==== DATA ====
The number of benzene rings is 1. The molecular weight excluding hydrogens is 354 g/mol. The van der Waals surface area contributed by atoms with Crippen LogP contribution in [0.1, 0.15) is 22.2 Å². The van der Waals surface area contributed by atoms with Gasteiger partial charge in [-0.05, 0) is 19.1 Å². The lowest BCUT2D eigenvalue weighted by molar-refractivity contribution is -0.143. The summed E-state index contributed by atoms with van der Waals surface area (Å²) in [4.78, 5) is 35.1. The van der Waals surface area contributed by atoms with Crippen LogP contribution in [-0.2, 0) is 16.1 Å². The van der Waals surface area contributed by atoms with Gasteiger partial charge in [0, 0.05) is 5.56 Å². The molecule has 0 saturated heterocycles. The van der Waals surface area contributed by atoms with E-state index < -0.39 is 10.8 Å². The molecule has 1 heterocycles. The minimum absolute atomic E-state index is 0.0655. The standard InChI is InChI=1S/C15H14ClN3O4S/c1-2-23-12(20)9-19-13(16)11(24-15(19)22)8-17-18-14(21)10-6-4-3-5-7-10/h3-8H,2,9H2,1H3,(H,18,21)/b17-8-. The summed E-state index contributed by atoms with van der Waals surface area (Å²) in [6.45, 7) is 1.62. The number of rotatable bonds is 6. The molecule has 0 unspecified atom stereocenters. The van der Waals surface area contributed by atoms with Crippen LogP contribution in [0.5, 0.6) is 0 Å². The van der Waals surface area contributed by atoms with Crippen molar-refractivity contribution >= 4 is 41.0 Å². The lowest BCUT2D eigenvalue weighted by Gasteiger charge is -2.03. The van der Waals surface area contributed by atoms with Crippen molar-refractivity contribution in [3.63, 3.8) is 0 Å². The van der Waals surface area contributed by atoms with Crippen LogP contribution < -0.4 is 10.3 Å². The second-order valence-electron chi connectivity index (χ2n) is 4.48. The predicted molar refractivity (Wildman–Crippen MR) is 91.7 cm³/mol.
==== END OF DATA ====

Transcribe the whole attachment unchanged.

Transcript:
The number of benzene rings is 1. The molecular weight excluding hydrogens is 354 g/mol. The van der Waals surface area contributed by atoms with Crippen LogP contribution in [0.1, 0.15) is 22.2 Å². The van der Waals surface area contributed by atoms with Gasteiger partial charge in [-0.05, 0) is 19.1 Å². The lowest BCUT2D eigenvalue weighted by molar-refractivity contribution is -0.143. The summed E-state index contributed by atoms with van der Waals surface area (Å²) in [4.78, 5) is 35.1. The van der Waals surface area contributed by atoms with Crippen LogP contribution in [-0.2, 0) is 16.1 Å². The van der Waals surface area contributed by atoms with Gasteiger partial charge in [0, 0.05) is 5.56 Å². The molecule has 0 saturated heterocycles. The van der Waals surface area contributed by atoms with E-state index < -0.39 is 10.8 Å². The molecule has 1 heterocycles. The minimum absolute atomic E-state index is 0.0655. The standard InChI is InChI=1S/C15H14ClN3O4S/c1-2-23-12(20)9-19-13(16)11(24-15(19)22)8-17-18-14(21)10-6-4-3-5-7-10/h3-8H,2,9H2,1H3,(H,18,21)/b17-8-. The summed E-state index contributed by atoms with van der Waals surface area (Å²) in [6.45, 7) is 1.62. The number of rotatable bonds is 6. The molecule has 0 unspecified atom stereocenters. The van der Waals surface area contributed by atoms with Crippen LogP contribution in [0.5, 0.6) is 0 Å². The van der Waals surface area contributed by atoms with Crippen molar-refractivity contribution >= 4 is 41.0 Å². The lowest BCUT2D eigenvalue weighted by Gasteiger charge is -2.03. The van der Waals surface area contributed by atoms with Crippen molar-refractivity contribution in [3.63, 3.8) is 0 Å². The van der Waals surface area contributed by atoms with Crippen LogP contribution < -0.4 is 10.3 Å². The second-order valence-electron chi connectivity index (χ2n) is 4.48. The predicted molar refractivity (Wildman–Crippen MR) is 91.7 cm³/mol.